EVEN at the end of this championship, Wales will still have twice as many Grand Slams as Ireland to show for the post-Woodward era but this game confirmed just how definitively Ireland have been by a distance the most consistent, durable and best side among the home nations since Martin Johnson lifted the World Cup that November night in 2003.
Next week Ireland should win their fifth Triple Crown in those seven years, the Welsh stuck on two. Whatever about 27-12 being a fitting scoreline yesterday, a Triple Crown count of 5-2 about sums up Ireland's superiority.
That said, while Ireland's play was poised throughout, Wales probably if marginally played the better rugby in the opening quarter. They kept the ball away from the Irish forwards at their restarts, moved the ball at pace going forward with Bradley Davis regularly breaking the gainline. In the 10th minute they opened the game's scoring when Jonathon Sexton, only minutes after missing a scoreable penalty himself, gifted Stephen Jones one after the Irish out-half was penalised for not rolling away after making a fine tackle.
The game would hinge, however, on a couple of turning points early in the second quarter. Gordon D'Arcy had to hobble off after sustaining a leg injury tackling Jamie Roberts, prompting Declan Kidney to introduce Robert Kearney at full-back and switch Geordan Murphy to the wing and Keith Earls to the centre.
All that happened there though was Ireland lost their first-choice inside centre. A couple of minutes later Wales would lose their discipline. Lee Byrne was rightly sin-binned for cynically stopping Tomás O'Leary from taking a quick penalty by slapping the ball away, and Ireland would brilliantly exploit the gaps left by his absence.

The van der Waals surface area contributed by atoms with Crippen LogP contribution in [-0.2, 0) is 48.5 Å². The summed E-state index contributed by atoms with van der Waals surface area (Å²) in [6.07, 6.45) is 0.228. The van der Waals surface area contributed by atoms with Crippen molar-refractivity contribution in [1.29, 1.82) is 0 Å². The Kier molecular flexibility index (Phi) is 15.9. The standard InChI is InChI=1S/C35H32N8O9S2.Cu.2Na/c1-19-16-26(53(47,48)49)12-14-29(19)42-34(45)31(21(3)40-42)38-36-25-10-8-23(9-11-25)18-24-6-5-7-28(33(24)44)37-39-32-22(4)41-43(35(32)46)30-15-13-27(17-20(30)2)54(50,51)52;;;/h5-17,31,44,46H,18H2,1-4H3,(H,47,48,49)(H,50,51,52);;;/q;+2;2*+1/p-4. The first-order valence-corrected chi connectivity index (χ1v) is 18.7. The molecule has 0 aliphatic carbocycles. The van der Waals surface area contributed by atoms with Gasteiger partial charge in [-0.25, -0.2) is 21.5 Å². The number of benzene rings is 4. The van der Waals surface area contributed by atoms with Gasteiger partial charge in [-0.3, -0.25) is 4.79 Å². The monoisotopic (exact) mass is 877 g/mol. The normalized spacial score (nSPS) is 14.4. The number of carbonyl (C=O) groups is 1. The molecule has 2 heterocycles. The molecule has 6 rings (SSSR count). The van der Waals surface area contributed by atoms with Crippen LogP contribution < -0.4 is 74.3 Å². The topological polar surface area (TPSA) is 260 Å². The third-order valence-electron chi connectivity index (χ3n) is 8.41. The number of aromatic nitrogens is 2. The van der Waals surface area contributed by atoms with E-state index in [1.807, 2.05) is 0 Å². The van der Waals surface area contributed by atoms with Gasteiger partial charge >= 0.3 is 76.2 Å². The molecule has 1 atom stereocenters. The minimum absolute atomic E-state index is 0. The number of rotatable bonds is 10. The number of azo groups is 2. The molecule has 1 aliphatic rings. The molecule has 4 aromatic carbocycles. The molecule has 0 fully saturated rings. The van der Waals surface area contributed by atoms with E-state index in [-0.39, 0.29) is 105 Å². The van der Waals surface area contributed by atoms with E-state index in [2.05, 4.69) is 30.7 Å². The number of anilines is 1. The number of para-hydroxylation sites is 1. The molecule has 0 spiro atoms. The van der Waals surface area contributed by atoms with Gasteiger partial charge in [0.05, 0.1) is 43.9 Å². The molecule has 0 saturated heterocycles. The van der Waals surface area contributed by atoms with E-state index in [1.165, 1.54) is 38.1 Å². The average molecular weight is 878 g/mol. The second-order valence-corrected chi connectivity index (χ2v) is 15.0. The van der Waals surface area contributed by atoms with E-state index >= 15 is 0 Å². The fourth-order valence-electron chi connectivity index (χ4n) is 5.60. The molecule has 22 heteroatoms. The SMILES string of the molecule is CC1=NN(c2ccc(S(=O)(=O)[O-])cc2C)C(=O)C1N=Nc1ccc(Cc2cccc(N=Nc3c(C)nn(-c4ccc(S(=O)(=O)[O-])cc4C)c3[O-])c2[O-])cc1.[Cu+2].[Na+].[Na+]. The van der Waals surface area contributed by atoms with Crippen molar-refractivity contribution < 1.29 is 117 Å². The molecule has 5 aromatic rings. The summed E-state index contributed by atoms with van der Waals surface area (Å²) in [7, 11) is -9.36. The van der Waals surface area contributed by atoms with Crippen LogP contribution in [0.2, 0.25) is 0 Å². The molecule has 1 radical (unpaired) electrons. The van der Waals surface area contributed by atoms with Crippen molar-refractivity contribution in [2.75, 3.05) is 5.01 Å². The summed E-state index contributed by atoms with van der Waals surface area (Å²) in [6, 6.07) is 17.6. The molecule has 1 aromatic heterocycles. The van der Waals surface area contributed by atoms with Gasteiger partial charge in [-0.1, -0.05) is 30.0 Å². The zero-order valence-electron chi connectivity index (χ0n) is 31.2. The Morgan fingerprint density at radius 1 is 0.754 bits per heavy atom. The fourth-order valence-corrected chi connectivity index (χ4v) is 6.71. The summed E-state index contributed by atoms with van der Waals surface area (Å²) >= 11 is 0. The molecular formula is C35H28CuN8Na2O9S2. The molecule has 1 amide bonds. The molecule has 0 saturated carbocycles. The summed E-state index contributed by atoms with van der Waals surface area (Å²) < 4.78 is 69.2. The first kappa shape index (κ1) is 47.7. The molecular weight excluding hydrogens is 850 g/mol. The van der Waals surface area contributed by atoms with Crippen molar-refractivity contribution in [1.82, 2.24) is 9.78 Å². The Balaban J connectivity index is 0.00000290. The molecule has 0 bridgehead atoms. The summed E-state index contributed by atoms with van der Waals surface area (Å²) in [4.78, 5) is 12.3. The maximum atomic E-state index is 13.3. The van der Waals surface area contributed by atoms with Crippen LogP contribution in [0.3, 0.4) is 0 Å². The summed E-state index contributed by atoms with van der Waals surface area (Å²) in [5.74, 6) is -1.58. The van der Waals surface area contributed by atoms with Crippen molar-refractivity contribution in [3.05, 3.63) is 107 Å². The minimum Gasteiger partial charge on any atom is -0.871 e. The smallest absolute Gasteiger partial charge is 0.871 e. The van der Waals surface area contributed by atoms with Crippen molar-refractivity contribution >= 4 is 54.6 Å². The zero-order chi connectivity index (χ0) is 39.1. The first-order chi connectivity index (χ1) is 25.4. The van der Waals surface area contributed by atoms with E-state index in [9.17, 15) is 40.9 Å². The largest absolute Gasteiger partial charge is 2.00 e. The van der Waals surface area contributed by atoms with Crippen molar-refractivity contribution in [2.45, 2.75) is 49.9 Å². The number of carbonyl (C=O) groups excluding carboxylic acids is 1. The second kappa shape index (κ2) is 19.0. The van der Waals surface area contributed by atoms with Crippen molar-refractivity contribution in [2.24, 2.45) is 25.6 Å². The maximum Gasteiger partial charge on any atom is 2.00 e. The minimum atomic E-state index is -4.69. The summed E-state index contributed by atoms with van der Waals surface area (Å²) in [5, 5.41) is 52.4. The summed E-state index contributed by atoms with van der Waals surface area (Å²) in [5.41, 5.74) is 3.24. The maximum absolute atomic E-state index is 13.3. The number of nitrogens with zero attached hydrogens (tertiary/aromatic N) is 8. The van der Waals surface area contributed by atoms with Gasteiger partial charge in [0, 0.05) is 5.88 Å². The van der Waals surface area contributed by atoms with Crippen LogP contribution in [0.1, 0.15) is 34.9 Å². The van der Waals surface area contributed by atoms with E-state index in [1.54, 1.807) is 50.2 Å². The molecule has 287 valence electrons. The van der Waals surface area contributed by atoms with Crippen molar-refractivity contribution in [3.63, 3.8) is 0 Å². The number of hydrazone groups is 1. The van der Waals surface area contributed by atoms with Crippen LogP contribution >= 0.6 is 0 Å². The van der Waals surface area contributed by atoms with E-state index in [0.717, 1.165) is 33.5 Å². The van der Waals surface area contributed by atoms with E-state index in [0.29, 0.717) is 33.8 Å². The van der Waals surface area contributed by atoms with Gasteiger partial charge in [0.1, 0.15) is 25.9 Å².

O'Leary was particularly prominent and brilliant during that power play. Indeed if this game was a coronation of sorts for Brian O'Driscoll it was sweet vindication for the Youghal man and for Kidney in keeping faith in his scrum-half. In the 27th minute, without Byrne there to interfere with him, O'Leary took another quick penalty, this time five metres from the tryline, and after quick hands from the totemic figures of O'Connell and O'Driscoll, Earls ran through from his new position to take O'Connell's offload and steam over the line.
Three minutes later Sexton was lining up another conversion. The Irish lineout had been magnificent throughout and after Rory Best had once again picked out Donncha O'Callaghan, the Cork man worked the ball to O'Connell. O'Connell in turn drove the ball from the back of the ruck before offloading to the onrushing O'Leary. The makeshift Welsh full-back James Hook was helpless in trying to prevent him from touching down for another try.
About the only downside of that spell for Ireland was that they scored only 10 points in as many minutes instead of 14; Sexton missed both conversions, the first a gimme coming back off the posts.
To give the Welsh credit, they would come at Ireland in waves upon Byrne's return to the action. But each time they would be stemmed. One onslaught just before half-time would result in a penalty, but after calculating the odds of actually breaching the Irish line, Stephen Jones elected to take his three points and leave the score 16-6 at the interval.
In the second half they would continue to take the game to Ireland and continue to run into a green brick wall, with Stephen Ferris, Jamie Heaslip, O'Connell and John Hayes simply immovable. O'Driscoll too typically personified that team and work ethic, putting in one particularly memorable and ferocious hit on his Lions partner Roberts.
In fact for all Wales' possession and bluster, they lacked the panache and penetration of two years ago. Instead Ireland possessed such qualities and in the 63rd minute they were over for another try.
The scene featured the same characters that were there for the first couple of tries. Again it started with a lineout, Best again finding O'Callaghan, before O'Leary passed off to Earls. Earls was in midfield when he gained possession but a blistering diagonal run ended with him touching down in the corner to put Ireland 24-9 up and end the game as a contest.
Jones would score another penalty but fittingly it would be cancelled out three minutes from time by a drop-goal from Sexton, who for all his difficulties from the dead ball had a fine game with the ball in hand.
There's a lot to be said for sticking with him. O'Leary's redemption shows that.
9 mins Jones pen, 0-3 17 mins Sexton pen, 3-3 23 mins Sexton pen, 6-3 26 mins Earls try, 11-3 30 mins O'Leary try, 16-3 37 mins Jones pen, 16-6 51 mins Sexton pen, 19-6 54 mins Jones pen, 19-9 59 mins Earls try, 24-9 63 mins Jones pen, 24-12 76 mins Sexton drp-gl, 27-12